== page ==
... deists of England had very little to teach a disciple of Bayle, Fontenelle, and Montesquieu. They were, almost without exception, a group of second-rate and insignificant writers whose 'onslaught' upon current beliefs was only to a faint extent 'systematic and reasoned.' The feeble and fluctuating rationalism of Toland and Wollaston, the crude and confused rationalism of Collins, the half-crazy rationalism of Woolston, may each and all, no doubt, have furnished Voltaire with arguments and suggestions, but they cannot have seriously influenced ...
— Books and Characters - French and English • Lytton Strachey

... theology. The paltry discussions of scholasticism, the dryness of spirit of Descartes, the deep-rooted irreligion of the eighteenth century, by lessening God, and by limiting Him, in a manner, by the exclusion of everything which is not His very self, have stifled in the breast of modern rationalism all fertile ideas of the Divinity. If God, in fact, is a personal being outside of us, he who believes himself to have peculiar relations with God is a "visionary," and as the physical and physiological sciences have shown us that all supernatural visions are illusions, the logical Deist ...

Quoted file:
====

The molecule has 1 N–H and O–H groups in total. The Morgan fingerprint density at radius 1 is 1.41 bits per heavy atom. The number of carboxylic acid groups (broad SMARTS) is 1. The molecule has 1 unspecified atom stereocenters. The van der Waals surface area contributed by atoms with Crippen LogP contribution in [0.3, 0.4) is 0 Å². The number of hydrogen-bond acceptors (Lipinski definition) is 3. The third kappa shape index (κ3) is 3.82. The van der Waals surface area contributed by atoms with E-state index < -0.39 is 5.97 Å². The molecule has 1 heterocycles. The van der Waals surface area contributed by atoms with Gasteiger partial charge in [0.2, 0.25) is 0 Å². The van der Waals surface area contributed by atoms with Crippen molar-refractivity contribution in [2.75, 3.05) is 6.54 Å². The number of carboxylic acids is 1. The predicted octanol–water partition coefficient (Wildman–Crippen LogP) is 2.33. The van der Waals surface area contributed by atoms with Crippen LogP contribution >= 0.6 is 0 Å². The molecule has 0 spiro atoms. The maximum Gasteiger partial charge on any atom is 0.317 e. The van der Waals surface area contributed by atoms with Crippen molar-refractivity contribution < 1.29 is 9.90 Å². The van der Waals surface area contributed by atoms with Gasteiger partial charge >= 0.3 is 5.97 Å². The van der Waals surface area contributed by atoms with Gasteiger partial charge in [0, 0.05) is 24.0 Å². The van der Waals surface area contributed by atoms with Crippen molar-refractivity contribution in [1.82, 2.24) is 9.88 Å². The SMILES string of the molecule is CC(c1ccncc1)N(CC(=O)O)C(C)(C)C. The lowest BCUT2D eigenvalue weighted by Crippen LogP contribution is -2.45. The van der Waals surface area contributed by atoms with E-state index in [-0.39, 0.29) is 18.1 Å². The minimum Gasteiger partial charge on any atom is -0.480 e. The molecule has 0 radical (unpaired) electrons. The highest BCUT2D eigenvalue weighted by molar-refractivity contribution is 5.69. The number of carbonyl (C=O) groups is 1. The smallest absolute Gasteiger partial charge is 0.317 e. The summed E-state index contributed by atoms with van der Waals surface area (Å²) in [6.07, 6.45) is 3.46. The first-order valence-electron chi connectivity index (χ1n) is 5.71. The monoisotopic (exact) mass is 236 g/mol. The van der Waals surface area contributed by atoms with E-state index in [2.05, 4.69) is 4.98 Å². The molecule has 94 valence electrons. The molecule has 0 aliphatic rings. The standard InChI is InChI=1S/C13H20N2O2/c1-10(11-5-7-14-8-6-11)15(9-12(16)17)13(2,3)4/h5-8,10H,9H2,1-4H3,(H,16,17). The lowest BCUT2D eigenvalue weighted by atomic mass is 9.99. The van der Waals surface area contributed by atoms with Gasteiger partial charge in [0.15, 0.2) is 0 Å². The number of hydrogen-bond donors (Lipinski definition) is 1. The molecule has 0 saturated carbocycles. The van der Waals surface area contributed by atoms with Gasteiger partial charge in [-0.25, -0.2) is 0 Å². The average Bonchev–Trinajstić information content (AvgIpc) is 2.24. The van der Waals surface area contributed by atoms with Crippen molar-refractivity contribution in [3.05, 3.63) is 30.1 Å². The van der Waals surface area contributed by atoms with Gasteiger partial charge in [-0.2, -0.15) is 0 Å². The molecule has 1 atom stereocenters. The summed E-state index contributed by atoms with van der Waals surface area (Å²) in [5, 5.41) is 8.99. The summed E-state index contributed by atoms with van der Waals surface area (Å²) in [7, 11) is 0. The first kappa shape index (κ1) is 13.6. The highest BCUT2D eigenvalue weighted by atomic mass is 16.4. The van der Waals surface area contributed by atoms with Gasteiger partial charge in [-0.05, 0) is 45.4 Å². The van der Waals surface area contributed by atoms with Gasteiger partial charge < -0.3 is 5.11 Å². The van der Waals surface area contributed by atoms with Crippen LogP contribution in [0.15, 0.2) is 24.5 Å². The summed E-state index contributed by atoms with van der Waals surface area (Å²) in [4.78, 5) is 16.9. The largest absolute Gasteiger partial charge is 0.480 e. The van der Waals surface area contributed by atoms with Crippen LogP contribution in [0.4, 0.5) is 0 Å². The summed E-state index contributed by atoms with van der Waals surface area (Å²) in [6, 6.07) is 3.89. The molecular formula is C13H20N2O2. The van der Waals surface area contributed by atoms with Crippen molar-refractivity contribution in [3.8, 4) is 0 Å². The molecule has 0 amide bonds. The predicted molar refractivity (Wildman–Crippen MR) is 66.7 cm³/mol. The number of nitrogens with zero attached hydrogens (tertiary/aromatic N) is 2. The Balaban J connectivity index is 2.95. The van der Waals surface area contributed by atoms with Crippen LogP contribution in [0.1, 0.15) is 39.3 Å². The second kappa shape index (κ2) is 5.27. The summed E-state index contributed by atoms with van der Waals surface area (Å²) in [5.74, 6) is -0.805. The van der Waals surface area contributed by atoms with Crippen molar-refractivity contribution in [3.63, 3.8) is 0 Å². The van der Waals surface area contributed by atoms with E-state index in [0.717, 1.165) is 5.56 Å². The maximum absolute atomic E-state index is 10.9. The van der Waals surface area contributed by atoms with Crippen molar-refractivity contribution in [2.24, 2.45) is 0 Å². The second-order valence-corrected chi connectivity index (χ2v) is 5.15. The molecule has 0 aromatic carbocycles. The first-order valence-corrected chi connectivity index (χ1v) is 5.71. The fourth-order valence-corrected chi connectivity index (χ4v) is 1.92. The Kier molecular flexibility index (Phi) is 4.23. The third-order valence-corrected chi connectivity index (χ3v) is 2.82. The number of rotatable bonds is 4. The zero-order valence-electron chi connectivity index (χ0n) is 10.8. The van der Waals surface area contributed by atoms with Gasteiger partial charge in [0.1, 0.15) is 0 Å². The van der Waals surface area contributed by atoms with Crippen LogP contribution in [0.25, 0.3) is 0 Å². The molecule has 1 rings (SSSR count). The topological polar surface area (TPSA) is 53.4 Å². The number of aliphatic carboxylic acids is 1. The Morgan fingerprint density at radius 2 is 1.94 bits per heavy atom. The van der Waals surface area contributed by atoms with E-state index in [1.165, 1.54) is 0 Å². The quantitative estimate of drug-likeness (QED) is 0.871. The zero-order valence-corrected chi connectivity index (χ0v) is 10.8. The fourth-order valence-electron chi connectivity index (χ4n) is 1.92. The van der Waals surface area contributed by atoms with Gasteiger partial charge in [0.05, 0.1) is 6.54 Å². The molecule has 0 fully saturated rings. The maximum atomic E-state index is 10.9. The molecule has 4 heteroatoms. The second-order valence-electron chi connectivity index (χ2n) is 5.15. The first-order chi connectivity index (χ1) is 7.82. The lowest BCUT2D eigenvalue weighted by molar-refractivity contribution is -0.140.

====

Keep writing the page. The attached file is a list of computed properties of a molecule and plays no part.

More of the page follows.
— The Life of Jesus • Ernest Renan

... political theories, but were contented, as in old days, to be governed by the King. It was a religious society; among the peasants and the nobles, if not among the clergy, there still lingered something of the simple but profound faith of German Protestantism; they were scarcely touched by the rationalism of the eighteenth or by the liberalism of the nineteenth century; there was little pomp and ceremony of worship in the village church, but the natural periods of human life—birth, marriage, death—called for the blessing of the Church, ...